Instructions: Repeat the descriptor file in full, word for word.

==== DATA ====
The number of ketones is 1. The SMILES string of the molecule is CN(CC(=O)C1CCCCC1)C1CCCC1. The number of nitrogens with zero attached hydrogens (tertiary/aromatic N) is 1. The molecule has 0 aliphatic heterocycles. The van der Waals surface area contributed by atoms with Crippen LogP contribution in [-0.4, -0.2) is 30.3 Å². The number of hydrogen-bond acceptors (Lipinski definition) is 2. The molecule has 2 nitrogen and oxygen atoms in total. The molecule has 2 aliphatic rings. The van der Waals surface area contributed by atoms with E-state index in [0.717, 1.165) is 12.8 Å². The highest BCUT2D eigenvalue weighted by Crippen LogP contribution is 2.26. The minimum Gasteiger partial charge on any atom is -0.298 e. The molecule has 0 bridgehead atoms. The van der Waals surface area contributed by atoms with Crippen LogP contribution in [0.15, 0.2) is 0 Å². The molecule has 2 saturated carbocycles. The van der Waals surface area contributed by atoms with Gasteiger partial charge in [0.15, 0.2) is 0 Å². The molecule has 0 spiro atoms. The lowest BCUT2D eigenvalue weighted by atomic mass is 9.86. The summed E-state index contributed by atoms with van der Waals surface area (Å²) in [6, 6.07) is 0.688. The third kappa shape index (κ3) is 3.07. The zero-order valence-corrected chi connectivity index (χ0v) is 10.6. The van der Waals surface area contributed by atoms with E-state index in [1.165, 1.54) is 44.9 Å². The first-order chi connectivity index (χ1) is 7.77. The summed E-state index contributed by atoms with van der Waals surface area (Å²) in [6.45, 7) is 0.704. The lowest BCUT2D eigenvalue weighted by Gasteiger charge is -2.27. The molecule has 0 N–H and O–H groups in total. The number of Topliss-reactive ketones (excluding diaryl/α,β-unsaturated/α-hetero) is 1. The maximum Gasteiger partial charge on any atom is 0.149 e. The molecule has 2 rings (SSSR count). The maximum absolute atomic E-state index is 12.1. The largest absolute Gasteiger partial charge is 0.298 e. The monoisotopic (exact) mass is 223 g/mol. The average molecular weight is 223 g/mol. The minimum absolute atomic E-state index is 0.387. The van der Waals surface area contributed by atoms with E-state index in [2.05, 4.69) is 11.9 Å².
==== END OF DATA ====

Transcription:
The number of ketones is 1. The SMILES string of the molecule is CN(CC(=O)C1CCCCC1)C1CCCC1. The number of nitrogens with zero attached hydrogens (tertiary/aromatic N) is 1. The molecule has 0 aliphatic heterocycles. The van der Waals surface area contributed by atoms with Crippen LogP contribution in [-0.4, -0.2) is 30.3 Å². The number of hydrogen-bond acceptors (Lipinski definition) is 2. The molecule has 2 nitrogen and oxygen atoms in total. The molecule has 2 aliphatic rings. The van der Waals surface area contributed by atoms with E-state index in [0.717, 1.165) is 12.8 Å². The highest BCUT2D eigenvalue weighted by Crippen LogP contribution is 2.26. The minimum Gasteiger partial charge on any atom is -0.298 e. The molecule has 0 bridgehead atoms. The van der Waals surface area contributed by atoms with Crippen LogP contribution in [0.15, 0.2) is 0 Å². The molecule has 2 saturated carbocycles. The van der Waals surface area contributed by atoms with Gasteiger partial charge in [0.15, 0.2) is 0 Å². The molecule has 0 spiro atoms. The lowest BCUT2D eigenvalue weighted by atomic mass is 9.86. The summed E-state index contributed by atoms with van der Waals surface area (Å²) in [6, 6.07) is 0.688. The third kappa shape index (κ3) is 3.07. The zero-order valence-corrected chi connectivity index (χ0v) is 10.6. The van der Waals surface area contributed by atoms with E-state index in [1.165, 1.54) is 44.9 Å². The first-order chi connectivity index (χ1) is 7.77. The summed E-state index contributed by atoms with van der Waals surface area (Å²) in [6.45, 7) is 0.704. The lowest BCUT2D eigenvalue weighted by Gasteiger charge is -2.27. The molecule has 0 N–H and O–H groups in total. The number of Topliss-reactive ketones (excluding diaryl/α,β-unsaturated/α-hetero) is 1. The maximum Gasteiger partial charge on any atom is 0.149 e. The molecule has 2 rings (SSSR count). The maximum absolute atomic E-state index is 12.1. The largest absolute Gasteiger partial charge is 0.298 e. The monoisotopic (exact) mass is 223 g/mol. The average molecular weight is 223 g/mol. The minimum absolute atomic E-state index is 0.387. The van der Waals surface area contributed by atoms with E-state index in [2.05, 4.69) is 11.9 Å².